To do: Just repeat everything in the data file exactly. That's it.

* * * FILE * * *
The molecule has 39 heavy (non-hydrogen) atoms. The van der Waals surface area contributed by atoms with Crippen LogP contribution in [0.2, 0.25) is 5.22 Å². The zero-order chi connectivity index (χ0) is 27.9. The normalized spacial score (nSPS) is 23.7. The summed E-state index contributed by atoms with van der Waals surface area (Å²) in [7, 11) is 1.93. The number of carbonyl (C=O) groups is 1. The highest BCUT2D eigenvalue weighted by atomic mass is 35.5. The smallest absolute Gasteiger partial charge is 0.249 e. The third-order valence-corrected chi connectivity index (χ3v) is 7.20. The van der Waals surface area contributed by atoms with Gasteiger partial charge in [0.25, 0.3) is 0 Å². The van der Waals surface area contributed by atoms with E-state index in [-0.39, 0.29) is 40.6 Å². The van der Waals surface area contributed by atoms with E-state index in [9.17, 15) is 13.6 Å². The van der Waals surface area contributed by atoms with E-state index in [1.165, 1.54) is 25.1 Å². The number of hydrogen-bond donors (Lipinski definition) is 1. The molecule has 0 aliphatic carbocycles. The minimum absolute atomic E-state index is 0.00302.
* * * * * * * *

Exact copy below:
The molecule has 39 heavy (non-hydrogen) atoms. The van der Waals surface area contributed by atoms with Crippen LogP contribution in [0.2, 0.25) is 5.22 Å². The zero-order chi connectivity index (χ0) is 27.9. The normalized spacial score (nSPS) is 23.7. The summed E-state index contributed by atoms with van der Waals surface area (Å²) in [7, 11) is 1.93. The number of carbonyl (C=O) groups is 1. The highest BCUT2D eigenvalue weighted by atomic mass is 35.5. The smallest absolute Gasteiger partial charge is 0.249 e. The third-order valence-corrected chi connectivity index (χ3v) is 7.20. The van der Waals surface area contributed by atoms with Gasteiger partial charge in [0.25, 0.3) is 0 Å². The van der Waals surface area contributed by atoms with E-state index in [-0.39, 0.29) is 40.6 Å². The van der Waals surface area contributed by atoms with E-state index in [9.17, 15) is 13.6 Å². The van der Waals surface area contributed by atoms with E-state index in [1.165, 1.54) is 25.1 Å². The number of hydrogen-bond donors (Lipinski definition) is 1. The molecule has 0 aliphatic carbocycles. The minimum absolute atomic E-state index is 0.00302.